Executive Order 13771

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Executive Order 13771
Reducing Regulation and Controlling Regulatory Costs
Seal of the President of the United States
Executive Order 13771 in the Federal Register
TypeExecutive order
Executive Order number13771
Signed byDonald Trump on January 30, 2017 (2017-01-30)
Federal Register details
Federal Register document number2017-02451
Publication dateFebruary 3, 2017 (2017-02-03)
Directs agencies to:
  • identify at least two existing regulations for repeal in place of every new regulation;
  • manage expenditure so that the total cost of new regulations does not increase.

Executive Order 13771 —entitled "Reducing Regulation and Controlling Regulatory Costs"— was an executive order signed by U.S. President Donald Trump on January 30, 2017.[1]

On January 20, 2021, President Joe Biden rescinded the executive order.[2]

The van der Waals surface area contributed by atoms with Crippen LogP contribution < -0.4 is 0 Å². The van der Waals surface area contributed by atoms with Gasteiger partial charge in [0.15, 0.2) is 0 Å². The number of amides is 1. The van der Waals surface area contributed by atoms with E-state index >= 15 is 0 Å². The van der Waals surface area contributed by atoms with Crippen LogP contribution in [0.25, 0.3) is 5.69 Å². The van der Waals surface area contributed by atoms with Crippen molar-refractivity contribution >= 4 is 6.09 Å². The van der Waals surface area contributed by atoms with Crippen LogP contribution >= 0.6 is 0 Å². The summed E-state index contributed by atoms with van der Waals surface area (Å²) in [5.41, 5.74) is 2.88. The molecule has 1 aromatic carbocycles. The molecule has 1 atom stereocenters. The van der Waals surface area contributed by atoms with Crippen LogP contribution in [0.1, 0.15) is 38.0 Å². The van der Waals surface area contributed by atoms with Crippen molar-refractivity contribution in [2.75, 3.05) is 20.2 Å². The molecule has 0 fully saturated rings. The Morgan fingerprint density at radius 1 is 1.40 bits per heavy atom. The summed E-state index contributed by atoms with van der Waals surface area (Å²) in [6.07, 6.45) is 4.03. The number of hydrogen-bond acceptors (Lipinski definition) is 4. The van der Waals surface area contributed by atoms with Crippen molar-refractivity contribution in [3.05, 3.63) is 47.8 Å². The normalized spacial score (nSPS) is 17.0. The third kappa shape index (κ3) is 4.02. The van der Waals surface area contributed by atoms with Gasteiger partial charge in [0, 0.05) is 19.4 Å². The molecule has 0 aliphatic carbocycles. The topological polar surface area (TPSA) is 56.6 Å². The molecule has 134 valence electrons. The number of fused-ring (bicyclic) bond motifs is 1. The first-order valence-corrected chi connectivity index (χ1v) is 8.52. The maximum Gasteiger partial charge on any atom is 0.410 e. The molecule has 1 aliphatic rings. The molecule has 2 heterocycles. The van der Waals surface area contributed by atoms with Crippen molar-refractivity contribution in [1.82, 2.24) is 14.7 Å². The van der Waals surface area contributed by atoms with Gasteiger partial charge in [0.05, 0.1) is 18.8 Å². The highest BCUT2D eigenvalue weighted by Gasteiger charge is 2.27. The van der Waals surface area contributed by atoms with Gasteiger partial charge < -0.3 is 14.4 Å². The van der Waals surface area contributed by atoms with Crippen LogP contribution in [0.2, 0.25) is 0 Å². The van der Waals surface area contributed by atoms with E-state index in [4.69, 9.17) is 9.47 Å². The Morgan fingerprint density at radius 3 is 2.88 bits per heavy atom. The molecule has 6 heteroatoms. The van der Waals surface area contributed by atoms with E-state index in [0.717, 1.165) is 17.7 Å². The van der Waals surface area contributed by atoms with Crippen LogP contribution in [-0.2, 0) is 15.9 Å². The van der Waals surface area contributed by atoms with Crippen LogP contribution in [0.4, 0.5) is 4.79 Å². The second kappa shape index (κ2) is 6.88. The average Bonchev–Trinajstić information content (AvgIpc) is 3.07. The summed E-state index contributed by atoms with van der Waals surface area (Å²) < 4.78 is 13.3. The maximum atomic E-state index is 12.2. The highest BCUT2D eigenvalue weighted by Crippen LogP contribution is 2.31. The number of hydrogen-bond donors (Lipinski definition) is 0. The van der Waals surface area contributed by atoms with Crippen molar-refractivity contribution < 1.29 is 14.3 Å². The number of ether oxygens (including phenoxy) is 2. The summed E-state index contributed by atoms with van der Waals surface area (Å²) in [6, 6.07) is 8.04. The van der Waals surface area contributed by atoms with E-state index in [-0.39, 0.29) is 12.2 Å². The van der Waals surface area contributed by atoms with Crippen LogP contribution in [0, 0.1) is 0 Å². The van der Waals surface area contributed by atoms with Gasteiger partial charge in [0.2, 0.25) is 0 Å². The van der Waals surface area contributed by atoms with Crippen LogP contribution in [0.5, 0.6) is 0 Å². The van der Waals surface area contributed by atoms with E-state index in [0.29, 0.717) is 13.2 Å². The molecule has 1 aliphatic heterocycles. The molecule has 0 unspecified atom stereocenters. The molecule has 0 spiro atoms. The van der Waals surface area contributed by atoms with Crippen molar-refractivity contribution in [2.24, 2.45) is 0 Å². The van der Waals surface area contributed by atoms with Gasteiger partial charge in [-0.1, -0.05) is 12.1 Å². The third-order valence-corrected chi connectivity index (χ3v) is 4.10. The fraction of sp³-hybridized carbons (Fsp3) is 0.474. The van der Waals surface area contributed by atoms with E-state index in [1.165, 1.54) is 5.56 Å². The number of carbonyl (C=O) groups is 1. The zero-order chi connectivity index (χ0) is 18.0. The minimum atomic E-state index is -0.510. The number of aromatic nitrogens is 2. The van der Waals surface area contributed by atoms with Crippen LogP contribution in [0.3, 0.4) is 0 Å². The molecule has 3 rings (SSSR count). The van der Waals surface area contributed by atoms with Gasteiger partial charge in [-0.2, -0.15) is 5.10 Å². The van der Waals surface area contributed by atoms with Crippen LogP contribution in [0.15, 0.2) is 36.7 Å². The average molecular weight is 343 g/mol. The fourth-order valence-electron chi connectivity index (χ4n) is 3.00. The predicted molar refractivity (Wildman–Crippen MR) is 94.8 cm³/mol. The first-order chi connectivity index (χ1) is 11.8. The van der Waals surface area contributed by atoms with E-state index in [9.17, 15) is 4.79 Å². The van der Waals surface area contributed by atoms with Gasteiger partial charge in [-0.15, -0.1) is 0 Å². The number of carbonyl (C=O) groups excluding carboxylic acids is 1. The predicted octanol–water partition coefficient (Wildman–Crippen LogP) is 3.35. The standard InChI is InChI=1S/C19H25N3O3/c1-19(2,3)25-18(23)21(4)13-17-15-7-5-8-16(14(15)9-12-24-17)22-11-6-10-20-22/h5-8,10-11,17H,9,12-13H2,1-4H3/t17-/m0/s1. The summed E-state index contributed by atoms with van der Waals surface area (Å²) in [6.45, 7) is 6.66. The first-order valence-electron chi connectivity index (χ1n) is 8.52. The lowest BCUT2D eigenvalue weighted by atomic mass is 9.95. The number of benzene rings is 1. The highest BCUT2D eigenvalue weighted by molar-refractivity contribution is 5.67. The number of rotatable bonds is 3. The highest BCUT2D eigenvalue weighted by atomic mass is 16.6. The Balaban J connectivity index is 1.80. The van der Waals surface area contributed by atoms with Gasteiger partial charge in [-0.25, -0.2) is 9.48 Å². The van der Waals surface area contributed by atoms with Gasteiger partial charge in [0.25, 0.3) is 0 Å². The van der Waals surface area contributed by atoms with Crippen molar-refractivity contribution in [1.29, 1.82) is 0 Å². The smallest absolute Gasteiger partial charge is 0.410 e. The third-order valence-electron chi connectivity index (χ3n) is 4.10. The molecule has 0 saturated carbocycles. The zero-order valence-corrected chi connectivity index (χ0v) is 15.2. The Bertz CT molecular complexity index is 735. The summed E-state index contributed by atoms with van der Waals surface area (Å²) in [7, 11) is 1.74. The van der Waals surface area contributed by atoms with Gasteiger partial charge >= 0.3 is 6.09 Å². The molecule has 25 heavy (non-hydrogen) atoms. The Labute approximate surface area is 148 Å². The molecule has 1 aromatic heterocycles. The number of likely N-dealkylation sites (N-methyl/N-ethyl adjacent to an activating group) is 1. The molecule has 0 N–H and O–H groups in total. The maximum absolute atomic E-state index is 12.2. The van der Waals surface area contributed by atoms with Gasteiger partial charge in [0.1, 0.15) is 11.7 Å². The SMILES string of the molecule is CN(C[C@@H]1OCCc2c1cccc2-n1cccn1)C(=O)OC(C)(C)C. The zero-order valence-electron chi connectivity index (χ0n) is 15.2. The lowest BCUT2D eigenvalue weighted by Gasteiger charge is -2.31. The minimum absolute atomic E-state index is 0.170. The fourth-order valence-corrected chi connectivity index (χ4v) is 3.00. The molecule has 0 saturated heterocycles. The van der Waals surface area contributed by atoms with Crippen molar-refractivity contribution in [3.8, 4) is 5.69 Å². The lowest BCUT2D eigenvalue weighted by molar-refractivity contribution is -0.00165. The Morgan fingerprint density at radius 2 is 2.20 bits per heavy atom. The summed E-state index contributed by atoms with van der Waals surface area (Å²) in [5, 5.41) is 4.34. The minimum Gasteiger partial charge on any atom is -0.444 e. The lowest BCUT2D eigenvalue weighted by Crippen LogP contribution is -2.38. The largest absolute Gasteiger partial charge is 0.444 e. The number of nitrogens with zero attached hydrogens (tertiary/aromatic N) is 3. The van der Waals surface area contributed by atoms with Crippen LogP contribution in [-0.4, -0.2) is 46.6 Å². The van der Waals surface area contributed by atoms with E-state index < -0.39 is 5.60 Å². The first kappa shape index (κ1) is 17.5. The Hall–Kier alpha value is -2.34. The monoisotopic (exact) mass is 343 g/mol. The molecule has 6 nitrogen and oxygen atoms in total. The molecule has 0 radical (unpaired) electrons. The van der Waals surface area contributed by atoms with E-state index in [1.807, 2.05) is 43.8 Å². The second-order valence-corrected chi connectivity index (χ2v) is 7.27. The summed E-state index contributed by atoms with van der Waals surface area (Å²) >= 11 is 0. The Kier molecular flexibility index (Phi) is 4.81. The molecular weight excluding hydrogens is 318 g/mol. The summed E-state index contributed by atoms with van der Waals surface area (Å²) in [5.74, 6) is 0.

Executive Order 13771 required any executive department or agency planning to publicly announce a new regulation to propose at least two regulations to be repealed. The cost of the implementation of these new regulations was supposed to be less than or equal to 0 dollars. If costs above 0 dollars were accrued, the payment of these costs were to be funded through the elimination of more regulations. Advice on the financial aspect of these matters was provided by the director of the Office of Management and Budget.[3] Under the executive order, it was up to the director to notify agencies of their total incremental costs for a given year. The director was allowed to issue both increases or decreases in said costs. The director also had the authority to exempt regulations/agencies from compliance with the Executive Order.[3]